FAA: Most Drone Flights are Illegal
The Federal Aviation Administration’s (FAA) position is that almost every civilian drone flight taking place today is illegal. The FAA holds that civilian drone flights are prohibited until rules have been written that govern their use. Unfortunately, the rules have not yet been adopted
The FAA has been working on new regulations for a long time and it is still months, possibly years, away from issuing rules for small drones—those weighing less than fifty-five pounds. The FAA is even further away from adopting regulations for larger drones.
Market forces and an increasing rate of innovation in the drone industry are building pressure on the FAA. While the regulations do not yet exist, hundreds, maybe thousands of small drone flights take place each day. It is legal to build and buy a drone, but once you have one, you apparently cannot fly it without special permits, which are hard to get. Most drone pilots probably do not know that they are flying illegally and the FAA does not have the resources to prosecute every violation.
Drone Regulations Do Not Exist
Aerial photographers, surveyors, filmmakers and other small drone pilots can breathe a little easier (if only temporarily). An administrative judge recently determined that the FAA had no authority over Raphael Pirker, a small drone pilot, when the agency tried to impose a fine on him for flying his drone around the University of Virginia. The judge said the FAA cannot enforce regulations that do not exist. The FAA has appealed the ruling.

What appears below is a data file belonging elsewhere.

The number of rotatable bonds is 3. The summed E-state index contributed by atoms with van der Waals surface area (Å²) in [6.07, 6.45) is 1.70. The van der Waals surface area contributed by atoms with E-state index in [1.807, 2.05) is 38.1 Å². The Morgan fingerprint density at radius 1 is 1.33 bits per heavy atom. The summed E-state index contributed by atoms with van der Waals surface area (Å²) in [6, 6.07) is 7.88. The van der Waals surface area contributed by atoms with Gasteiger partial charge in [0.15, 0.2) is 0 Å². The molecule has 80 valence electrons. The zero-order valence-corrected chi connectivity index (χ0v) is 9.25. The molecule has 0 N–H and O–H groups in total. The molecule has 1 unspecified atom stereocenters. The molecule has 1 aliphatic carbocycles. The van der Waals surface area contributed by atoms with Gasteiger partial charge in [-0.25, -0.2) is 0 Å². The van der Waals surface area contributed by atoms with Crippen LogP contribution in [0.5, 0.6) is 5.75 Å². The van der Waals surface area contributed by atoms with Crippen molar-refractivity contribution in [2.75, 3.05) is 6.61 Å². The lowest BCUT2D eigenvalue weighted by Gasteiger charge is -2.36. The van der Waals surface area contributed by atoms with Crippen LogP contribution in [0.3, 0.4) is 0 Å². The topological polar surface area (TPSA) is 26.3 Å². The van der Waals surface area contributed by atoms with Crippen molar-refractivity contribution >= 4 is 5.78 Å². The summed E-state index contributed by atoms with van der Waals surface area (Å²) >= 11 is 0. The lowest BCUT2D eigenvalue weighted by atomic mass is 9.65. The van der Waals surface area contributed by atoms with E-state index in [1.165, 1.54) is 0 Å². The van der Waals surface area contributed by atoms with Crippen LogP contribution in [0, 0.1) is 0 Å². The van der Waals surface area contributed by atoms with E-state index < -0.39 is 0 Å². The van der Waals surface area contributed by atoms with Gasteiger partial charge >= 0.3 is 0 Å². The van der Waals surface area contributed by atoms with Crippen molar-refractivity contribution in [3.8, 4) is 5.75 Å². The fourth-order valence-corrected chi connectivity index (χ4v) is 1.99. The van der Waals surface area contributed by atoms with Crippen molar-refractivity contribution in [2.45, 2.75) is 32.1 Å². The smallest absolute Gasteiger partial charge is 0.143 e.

The pilots of some small drones claim they are within the realm of hobbyist who legally fly small remote control aircraft. If hobbyists can fly their small aircraft, why is it illegal to fly a more sophisticated small drone? The FAA would say the difference is where, how and why the aircraft are flown.
Public opinion would swing very much in the FAA’s favor if a drone were to crash into a commercial airliner. A collision with a small drone could cause as much damage as a bird strike, which can bring down aircraft and cause loss of life.
The FAA estimates that more than 7,500 small commercial drones will be in use within five years of regulations being adopted. Although I am tempted to say “let the drones fly already”, we certainly do need well thought out and enforceable regulations to avoid a wide variety of conflicts and injuries. If a major accident were to occur, it could set back the drone industry more than the FAA’s delay in adopting regulations. Once again we find that technology and innovation are moving much faster than our government.